Union Pacific Diesel Paint Schemes

Index For This Page

This page was last updated on July 9, 2016.

(Return To the UP Diesel Locomotive Paint Schemes)

Missouri Pacific

MoPac Renumbering And Repainting

In mid-March 1984, about 15 months after its December 1982 control of Missouri Pacific and Western Pacific, Union Pacific announced that all of the Missouri Pacific-owned locomotives would be repainted into UP's yellow and gray scheme, using Missouri Pacific lettering. The first unit (MP SD40-2 3291) was completed on May 14, 1984, with two others completed soon after. In preparation for the upcoming repainting effort, during the first two weeks of March 1984, painters from Missouri Pacific's North Little Rock, Arkansas, shop were sent to UP's shops in North Platte, Nebraska, for training in the painting of UP yellow and gray. (Union Pacific INFO magazine, March 1984, page 10)

Also in mid March 1984, in a test of a possible new post-merger paint scheme, UP's North Platte, Nebraska, paint shop completed a single locomotive with an experimental scheme, consisting of a solid yellow unit, with black underframe and trucks, with Missouri Pacific initials and number. Originally a Missouri Pacific unit was sought for the test, but UP SD40 3030 was next in line for a standard paint job, and was selected as the test unit, giving it the distinction of being an Missouri Pacific unit for just a couple hours. After its brief stint as MP 3030, UP 3030 was immediately returned to the North Platte paint shop for its standard UP yellow and gray scheme.

In July 1984, Union Pacific announced that Missouri Pacific units were to be repainted yellow with MP lettering. There were a total of 1,445 locomotives to be repainted. (Union Pacific INFO magazine, July 1984, page 3-4)

The new Missouri Pacific yellow scheme replaced Missouri Pacific's traditional "Dark Eagle Blue", also known as "Jenks" blue, named for Downing B. Jenks, CEO of Missouri Pacific. Jenks blue first appeared in 1962 with the delivery of the 400-class GP18s. The Missouri Pacific blue scheme included blue on the car body, underframe, trucks, and fuel tank, with white accent stripes on either the front only for road units, or on both ends if the unit was assigned to local and switching service. Although the last new units delivered in MP Jenks blue were MP15DC 1392 in November 1982 and GP15AC 1744 in December, the last unit to be repainted in Missouri Pacific's blue was SD40-2 3270, completed sometime in late March or early April 1984.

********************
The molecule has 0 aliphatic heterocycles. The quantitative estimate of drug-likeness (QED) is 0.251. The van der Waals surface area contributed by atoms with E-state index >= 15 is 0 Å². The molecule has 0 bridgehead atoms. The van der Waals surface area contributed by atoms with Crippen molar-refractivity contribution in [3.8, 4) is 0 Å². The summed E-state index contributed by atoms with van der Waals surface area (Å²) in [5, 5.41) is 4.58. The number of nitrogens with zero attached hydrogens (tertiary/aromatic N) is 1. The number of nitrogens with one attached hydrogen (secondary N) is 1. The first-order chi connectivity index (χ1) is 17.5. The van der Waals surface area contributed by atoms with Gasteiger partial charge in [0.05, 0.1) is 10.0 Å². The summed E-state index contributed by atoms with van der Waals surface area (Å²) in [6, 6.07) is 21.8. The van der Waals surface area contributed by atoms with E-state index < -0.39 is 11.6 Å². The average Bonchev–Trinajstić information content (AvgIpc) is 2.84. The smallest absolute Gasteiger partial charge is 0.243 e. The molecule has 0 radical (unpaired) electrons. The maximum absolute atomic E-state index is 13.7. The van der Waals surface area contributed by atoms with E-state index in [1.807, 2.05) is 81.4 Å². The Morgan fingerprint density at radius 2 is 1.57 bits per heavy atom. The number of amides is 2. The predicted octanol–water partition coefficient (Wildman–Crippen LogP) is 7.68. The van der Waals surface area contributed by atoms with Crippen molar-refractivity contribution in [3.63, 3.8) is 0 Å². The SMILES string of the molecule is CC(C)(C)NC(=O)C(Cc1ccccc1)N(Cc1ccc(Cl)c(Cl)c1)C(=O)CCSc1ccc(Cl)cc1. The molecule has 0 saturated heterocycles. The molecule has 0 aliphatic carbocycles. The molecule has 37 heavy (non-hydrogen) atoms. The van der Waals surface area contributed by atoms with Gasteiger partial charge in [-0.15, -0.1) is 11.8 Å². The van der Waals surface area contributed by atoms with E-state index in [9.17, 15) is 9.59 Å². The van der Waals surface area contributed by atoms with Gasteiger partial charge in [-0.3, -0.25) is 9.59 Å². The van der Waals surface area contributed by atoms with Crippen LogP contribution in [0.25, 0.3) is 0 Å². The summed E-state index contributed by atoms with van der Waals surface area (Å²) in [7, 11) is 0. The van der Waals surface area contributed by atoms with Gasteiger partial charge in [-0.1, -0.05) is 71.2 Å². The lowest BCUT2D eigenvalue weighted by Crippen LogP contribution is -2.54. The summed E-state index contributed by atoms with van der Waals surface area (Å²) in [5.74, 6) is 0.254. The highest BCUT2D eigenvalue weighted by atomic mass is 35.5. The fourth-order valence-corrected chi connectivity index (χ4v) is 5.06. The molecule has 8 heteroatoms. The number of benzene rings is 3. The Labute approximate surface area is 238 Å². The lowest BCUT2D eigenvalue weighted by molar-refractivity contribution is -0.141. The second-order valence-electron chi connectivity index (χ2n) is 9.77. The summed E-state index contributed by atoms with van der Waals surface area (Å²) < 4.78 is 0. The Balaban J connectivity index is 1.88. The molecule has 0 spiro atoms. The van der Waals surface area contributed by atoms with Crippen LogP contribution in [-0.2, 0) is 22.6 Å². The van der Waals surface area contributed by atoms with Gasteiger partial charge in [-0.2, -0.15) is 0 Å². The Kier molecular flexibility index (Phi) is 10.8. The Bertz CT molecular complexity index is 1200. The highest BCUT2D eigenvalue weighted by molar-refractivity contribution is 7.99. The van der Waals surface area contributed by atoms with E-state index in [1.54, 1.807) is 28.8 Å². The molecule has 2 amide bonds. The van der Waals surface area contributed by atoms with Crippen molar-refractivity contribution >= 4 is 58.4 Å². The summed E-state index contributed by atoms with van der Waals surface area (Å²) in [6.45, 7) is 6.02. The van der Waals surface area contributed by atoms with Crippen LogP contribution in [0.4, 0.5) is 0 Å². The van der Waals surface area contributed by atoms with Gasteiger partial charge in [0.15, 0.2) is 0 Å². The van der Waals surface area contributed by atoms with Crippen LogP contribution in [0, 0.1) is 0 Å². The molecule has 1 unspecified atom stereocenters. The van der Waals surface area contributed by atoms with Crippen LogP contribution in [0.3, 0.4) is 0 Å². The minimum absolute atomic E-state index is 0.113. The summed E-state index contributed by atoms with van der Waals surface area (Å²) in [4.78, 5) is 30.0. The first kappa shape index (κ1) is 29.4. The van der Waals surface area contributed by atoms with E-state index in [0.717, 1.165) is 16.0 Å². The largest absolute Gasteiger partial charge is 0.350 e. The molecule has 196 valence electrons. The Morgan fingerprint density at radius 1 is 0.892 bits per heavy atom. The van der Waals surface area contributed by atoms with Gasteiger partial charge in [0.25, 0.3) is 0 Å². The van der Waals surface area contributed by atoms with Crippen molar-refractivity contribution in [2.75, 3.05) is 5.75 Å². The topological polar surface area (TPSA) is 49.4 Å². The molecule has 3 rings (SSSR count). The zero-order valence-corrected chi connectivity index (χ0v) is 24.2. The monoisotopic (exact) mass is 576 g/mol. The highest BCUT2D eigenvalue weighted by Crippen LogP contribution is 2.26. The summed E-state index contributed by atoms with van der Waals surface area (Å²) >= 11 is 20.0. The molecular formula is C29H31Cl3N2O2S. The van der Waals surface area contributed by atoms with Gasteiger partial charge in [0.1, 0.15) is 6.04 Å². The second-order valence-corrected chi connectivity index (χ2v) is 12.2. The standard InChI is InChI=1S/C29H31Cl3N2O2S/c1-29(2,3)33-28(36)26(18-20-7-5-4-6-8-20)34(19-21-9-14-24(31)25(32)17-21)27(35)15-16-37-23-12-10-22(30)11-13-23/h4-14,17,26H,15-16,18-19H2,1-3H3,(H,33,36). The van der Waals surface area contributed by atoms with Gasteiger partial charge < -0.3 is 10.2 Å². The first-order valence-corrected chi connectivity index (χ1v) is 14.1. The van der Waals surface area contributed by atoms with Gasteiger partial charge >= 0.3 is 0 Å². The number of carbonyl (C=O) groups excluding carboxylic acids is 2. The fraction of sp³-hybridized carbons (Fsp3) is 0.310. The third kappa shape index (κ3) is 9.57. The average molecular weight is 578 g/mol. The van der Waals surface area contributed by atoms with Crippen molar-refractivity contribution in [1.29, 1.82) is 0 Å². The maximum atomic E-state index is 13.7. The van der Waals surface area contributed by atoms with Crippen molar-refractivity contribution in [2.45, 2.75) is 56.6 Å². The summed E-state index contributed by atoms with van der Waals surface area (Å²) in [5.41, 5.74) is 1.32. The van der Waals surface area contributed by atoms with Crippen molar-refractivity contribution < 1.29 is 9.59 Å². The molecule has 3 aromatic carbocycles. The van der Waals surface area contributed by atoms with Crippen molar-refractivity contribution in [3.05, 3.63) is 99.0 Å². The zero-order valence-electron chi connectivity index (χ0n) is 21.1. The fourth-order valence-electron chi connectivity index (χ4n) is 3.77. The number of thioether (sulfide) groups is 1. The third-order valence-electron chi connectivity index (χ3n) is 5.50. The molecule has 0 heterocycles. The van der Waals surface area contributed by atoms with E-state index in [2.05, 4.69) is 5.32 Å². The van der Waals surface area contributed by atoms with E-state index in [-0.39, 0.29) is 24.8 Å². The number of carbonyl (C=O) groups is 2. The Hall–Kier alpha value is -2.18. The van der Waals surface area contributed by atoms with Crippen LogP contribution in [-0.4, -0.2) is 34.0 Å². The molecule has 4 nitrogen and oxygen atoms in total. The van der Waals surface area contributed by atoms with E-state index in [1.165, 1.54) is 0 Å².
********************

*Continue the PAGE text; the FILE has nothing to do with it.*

As a side note, during the summer of 1984 UP held a Family Days in St. Louis. They ran the employee free-ride train, using UP cars of course, with MP 3291 on one end and freshly-painted blue MP 3270 on the other end. The day's operations had the special train operating from Vandeventer out to Webster Groves or Maplewood and back, as time permitted. (Information from Mark Bess, via email to the MoPac discussion group at YahooGroups, October 8, 2004.)

Missouri Pacific's version of the UP yellow scheme would include standard UP yellow and gray, but using Missouri Pacific-style "North Little Rock" lettering for the cab side numbers and to spell out Missouri Pacific on the hood side, both in UP's red with black edging colors. The Missouri Pacific version of UP's yellow and gray scheme included gray trucks and gray anti-glare panels on top of the short hood, features which UP itself adopted at the same time, replacing UP's standard aluminum trucks and green anti-glare panels. Missouri Pacific still retained its identity on the locomotives until January 1, 1986 when the operation departments of the two railroads were consolidated.

Between mid May 1984 and mid November 1985, 275 units were repainted from Missouri Pacific blue to Missouri Pacific yellow, using Missouri Pacific lettering, including 246 ex Missouri Pacific locomotives, 22 ex CRI&P GP40s, and seven ex WP GP40s and GP40-2s. During November and December 1984, Missouri Pacific received 60 new EMD SD60s, all delivered in the new Missouri Pacific yellow scheme. During September to November 1985, Missouri Pacific also received 60 new GE C36-7s, also in the new Missouri Pacific yellow scheme. These new deliveries made a final total of 395 yellow and gray locomotives with Missouri Pacific lettering. These 395 units soon became known as "Missouri Pacific Canaries." The first Missouri Pacific yellow units to be completed were done at the former Missouri Pacific shops in Kansas City and Houston. The first Missouri Pacific yellow unit to be painted at the new Downing B. Jenks Shops in North Little Rock, was MP SD40-2 6002, completed on August 13, 1984.